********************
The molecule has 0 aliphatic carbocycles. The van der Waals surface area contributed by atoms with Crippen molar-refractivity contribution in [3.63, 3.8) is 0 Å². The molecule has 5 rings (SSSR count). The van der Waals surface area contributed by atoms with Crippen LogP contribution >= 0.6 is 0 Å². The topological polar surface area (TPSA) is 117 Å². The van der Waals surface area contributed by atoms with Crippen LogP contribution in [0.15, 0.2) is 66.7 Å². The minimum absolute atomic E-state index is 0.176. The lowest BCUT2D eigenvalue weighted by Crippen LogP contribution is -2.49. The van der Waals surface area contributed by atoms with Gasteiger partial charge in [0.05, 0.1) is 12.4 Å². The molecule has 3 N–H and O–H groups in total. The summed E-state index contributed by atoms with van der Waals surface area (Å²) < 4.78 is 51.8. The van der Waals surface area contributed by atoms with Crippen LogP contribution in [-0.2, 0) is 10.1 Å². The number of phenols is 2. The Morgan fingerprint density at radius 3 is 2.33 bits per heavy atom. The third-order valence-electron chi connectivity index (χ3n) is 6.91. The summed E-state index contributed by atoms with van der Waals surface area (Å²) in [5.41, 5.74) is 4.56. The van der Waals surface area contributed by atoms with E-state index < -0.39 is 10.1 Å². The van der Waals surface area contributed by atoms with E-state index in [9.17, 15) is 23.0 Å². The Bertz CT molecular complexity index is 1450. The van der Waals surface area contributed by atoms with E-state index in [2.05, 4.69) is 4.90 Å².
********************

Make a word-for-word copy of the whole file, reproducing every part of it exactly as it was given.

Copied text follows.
The molecule has 0 aliphatic carbocycles. The van der Waals surface area contributed by atoms with Crippen molar-refractivity contribution in [3.63, 3.8) is 0 Å². The molecule has 5 rings (SSSR count). The van der Waals surface area contributed by atoms with Crippen LogP contribution >= 0.6 is 0 Å². The topological polar surface area (TPSA) is 117 Å². The van der Waals surface area contributed by atoms with Crippen LogP contribution in [0.15, 0.2) is 66.7 Å². The minimum absolute atomic E-state index is 0.176. The lowest BCUT2D eigenvalue weighted by Crippen LogP contribution is -2.49. The van der Waals surface area contributed by atoms with Gasteiger partial charge in [0.05, 0.1) is 12.4 Å². The molecule has 3 N–H and O–H groups in total. The summed E-state index contributed by atoms with van der Waals surface area (Å²) < 4.78 is 51.8. The van der Waals surface area contributed by atoms with Crippen LogP contribution in [-0.2, 0) is 10.1 Å². The number of phenols is 2. The Morgan fingerprint density at radius 3 is 2.33 bits per heavy atom. The third-order valence-electron chi connectivity index (χ3n) is 6.91. The summed E-state index contributed by atoms with van der Waals surface area (Å²) in [5.41, 5.74) is 4.56. The van der Waals surface area contributed by atoms with E-state index < -0.39 is 10.1 Å². The van der Waals surface area contributed by atoms with E-state index in [9.17, 15) is 23.0 Å². The Bertz CT molecular complexity index is 1450. The van der Waals surface area contributed by atoms with E-state index in [2.05, 4.69) is 4.90 Å².